Teorema 010: Process sketch, Galician Center for Contemporary Art, Santiago de Compostela, Spain, Alvaro Siza.

Teorema 010: Process sketch, Galician Center for Contemporary Art, Santiago de Compostela, Spain, Alvaro Siza.

This sketch for the Centro Galego Arte Contemporanea (CGAC – Galician Centre for Contemporary Art) reflects Siza’s concern for the exterior massing and façade articulation of this building. He writes that the project represents a study of volumes, materials and language. In this project he is concerned with the small site, and the various scales and significance of the surrounding structures. The program that designated exhibition space, auditorium, and cafeteria and service areas is shown in the separation of volumes by the various functional spaces.

Having viewed several of Siza’s design sketches, this sketch conveys his typical process where he stacks numerous perspectives on one sheet. Several of the views show the building from a distance emphasizing how the building sits on the terrain. The variations on a theme overlap where a new thought possessed him, ignoring the image beneath. Not necessarily the result of scarce availability of paper, the dense proximity of the sketches probably allowed Siza to constantly reference either the overall form of the building or the earlier alternative solutions.

The sketches appear to be thoughtful studies rather than first abstract impressions. This shows in the techniques of texture (drawing the separate pieces of granite on the façade) and light accentuating the surface materials. The low perspective angle of the sketch on the upper left demonstrates the monumentality of the bold forms. This study sketch appears to have been concerned with the joining of the volumes and the understanding of solid/void relationships, not necessarily the first organizational diagrams. Each sketch has been thoroughly articulated as if he needed to participate with its construction. This intense ability to see as part of a design process can be connected to understanding as Siza writes: There are two different words in Portuguese that mean “to look” and “to see and understand” olhar and ver. The tool of an architect is to be able to see.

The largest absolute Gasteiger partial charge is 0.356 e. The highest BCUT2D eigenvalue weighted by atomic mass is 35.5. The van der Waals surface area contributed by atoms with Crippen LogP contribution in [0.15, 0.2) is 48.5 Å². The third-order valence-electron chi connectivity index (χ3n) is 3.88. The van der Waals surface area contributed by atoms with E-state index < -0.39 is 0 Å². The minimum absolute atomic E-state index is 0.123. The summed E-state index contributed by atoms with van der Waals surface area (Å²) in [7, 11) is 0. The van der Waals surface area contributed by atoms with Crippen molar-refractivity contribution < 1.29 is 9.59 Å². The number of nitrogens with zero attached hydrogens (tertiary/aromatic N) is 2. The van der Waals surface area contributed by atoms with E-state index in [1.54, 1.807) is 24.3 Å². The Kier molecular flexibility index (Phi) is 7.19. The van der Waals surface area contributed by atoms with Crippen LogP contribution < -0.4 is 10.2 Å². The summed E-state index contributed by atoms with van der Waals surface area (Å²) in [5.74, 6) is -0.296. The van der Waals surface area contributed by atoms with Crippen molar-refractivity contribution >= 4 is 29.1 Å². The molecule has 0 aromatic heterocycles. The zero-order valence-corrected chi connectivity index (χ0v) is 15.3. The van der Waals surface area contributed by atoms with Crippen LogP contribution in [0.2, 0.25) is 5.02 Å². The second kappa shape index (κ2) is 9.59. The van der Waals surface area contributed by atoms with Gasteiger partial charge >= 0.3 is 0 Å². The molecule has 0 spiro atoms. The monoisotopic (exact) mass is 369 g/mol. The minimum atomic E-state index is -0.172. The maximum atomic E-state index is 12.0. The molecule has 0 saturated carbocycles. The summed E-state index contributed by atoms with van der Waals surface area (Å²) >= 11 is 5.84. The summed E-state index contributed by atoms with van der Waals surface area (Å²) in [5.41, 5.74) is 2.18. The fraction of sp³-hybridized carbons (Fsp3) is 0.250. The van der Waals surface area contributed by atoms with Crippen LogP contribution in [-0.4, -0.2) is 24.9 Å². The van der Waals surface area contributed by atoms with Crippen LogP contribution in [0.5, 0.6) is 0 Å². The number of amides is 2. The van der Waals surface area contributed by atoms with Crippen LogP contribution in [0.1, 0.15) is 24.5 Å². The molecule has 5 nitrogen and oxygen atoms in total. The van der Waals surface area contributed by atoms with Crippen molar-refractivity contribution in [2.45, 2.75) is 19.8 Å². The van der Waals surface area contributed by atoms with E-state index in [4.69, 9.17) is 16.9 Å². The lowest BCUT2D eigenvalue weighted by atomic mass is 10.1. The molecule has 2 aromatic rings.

Less about an immediate impression the sketches contain a certain pondering that reveals their volumetric interaction.

Text and image from Kendra Schank Smith, Architects Drawings, Architectural Press, Oxford, 2005

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